By: Marissa Lasso de la Vega F.
Through the Special Prosecutor for Crimes against Intellectual Property and Computer Security, Panama has set a precedent regarding the country’s position of websites selling counterfeit products and infringing trademarks. In the past months the Prosecutor has ordered the shut down of at least 3 websites conducting illegal activities.
Despite the lack of special legislation on the matter, these cases can be addressed by the Prosecutor due to the fact that many international websites hire hosting services from Panamanian companies. This clears the way for the use of Panamanian legislation such as the Judicial Code, specifically Article 2178, which states that public offices can search and seize an establishment where there is serious evidence of illegal activity.
The action is initiated by filing a complaint with the Special Prosecutor, who in turn evaluates the facts in order to determine if there is in fact “serious evidence” of illegal activity. The function of this office is to issue a preliminary report assessing the existence of a crime or violation, using the established trademark law and Criminal Code.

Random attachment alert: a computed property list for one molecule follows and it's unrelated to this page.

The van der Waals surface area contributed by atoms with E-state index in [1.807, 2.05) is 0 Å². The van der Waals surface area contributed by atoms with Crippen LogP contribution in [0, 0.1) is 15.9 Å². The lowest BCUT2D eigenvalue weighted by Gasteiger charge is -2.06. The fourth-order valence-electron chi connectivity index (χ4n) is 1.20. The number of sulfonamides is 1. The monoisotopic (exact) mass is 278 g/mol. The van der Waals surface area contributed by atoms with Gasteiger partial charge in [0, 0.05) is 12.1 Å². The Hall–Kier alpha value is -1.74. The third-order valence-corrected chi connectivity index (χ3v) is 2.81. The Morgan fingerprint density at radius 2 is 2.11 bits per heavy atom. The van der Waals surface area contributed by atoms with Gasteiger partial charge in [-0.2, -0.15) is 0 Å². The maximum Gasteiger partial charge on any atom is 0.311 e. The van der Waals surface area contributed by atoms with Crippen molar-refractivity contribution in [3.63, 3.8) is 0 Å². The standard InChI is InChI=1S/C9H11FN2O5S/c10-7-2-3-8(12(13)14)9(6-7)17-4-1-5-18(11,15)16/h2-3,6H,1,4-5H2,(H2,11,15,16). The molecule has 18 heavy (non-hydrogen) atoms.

According to the Criminal Code, the act of counterfeiting is a crime punishable with 2-4 years of prison. As to the Panamanian trademark law, it indicates that trademark infringement is incurred when someone uses a trademark without the authorization of the owner, including cases of domain names or e-mail addresses.
Once the Prosecutor has gathered significant evidence to determine that there is a criminal offense occurring and a connection exists with a person or persons committing such offense, they order a visual inspection, a search and a precautionary measure to take place in the company who is serving as host.
The first thing that is done is the inspection and seizure of evidence in the whereabouts of the company that hosts the website. Subsequently, it is applied the injunction to shut-down site in question; the host must provide a cancellation report and preserve the content for two years.
“This article first appeared on WTR Daily, part of World Trademark Review,
in June, 2014. For further information, please go to www.worldtrademarkreview.com.”